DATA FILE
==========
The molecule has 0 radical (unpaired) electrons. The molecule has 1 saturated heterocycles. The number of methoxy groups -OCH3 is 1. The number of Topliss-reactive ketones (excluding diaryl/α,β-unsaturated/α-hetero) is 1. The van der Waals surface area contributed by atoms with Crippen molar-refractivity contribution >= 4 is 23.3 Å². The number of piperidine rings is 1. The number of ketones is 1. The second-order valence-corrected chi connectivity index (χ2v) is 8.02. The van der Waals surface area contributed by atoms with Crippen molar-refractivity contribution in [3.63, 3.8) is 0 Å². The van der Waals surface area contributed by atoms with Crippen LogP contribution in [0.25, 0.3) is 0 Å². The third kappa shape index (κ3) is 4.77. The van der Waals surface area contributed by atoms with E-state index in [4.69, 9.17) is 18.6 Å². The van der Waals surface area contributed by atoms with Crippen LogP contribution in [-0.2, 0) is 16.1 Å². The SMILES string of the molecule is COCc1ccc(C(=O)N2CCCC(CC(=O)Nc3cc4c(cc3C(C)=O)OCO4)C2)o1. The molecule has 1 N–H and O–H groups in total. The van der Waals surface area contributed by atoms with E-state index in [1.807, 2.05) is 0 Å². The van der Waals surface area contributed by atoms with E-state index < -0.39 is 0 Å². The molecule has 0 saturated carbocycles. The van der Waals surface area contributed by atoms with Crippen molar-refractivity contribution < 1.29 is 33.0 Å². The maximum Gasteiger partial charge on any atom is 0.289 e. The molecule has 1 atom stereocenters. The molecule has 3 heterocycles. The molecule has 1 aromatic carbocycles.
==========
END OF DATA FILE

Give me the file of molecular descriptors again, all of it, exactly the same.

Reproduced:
The molecule has 0 radical (unpaired) electrons. The molecule has 1 saturated heterocycles. The number of methoxy groups -OCH3 is 1. The number of Topliss-reactive ketones (excluding diaryl/α,β-unsaturated/α-hetero) is 1. The van der Waals surface area contributed by atoms with Crippen molar-refractivity contribution >= 4 is 23.3 Å². The number of piperidine rings is 1. The number of ketones is 1. The second-order valence-corrected chi connectivity index (χ2v) is 8.02. The van der Waals surface area contributed by atoms with Crippen molar-refractivity contribution in [3.63, 3.8) is 0 Å². The van der Waals surface area contributed by atoms with Crippen LogP contribution in [0.25, 0.3) is 0 Å². The third kappa shape index (κ3) is 4.77. The van der Waals surface area contributed by atoms with E-state index in [4.69, 9.17) is 18.6 Å². The van der Waals surface area contributed by atoms with Crippen LogP contribution in [-0.2, 0) is 16.1 Å². The SMILES string of the molecule is COCc1ccc(C(=O)N2CCCC(CC(=O)Nc3cc4c(cc3C(C)=O)OCO4)C2)o1. The molecule has 1 N–H and O–H groups in total. The van der Waals surface area contributed by atoms with E-state index in [1.807, 2.05) is 0 Å². The van der Waals surface area contributed by atoms with E-state index < -0.39 is 0 Å². The molecule has 0 saturated carbocycles. The van der Waals surface area contributed by atoms with Crippen molar-refractivity contribution < 1.29 is 33.0 Å². The maximum Gasteiger partial charge on any atom is 0.289 e. The molecule has 1 atom stereocenters. The molecule has 3 heterocycles. The molecule has 1 aromatic carbocycles.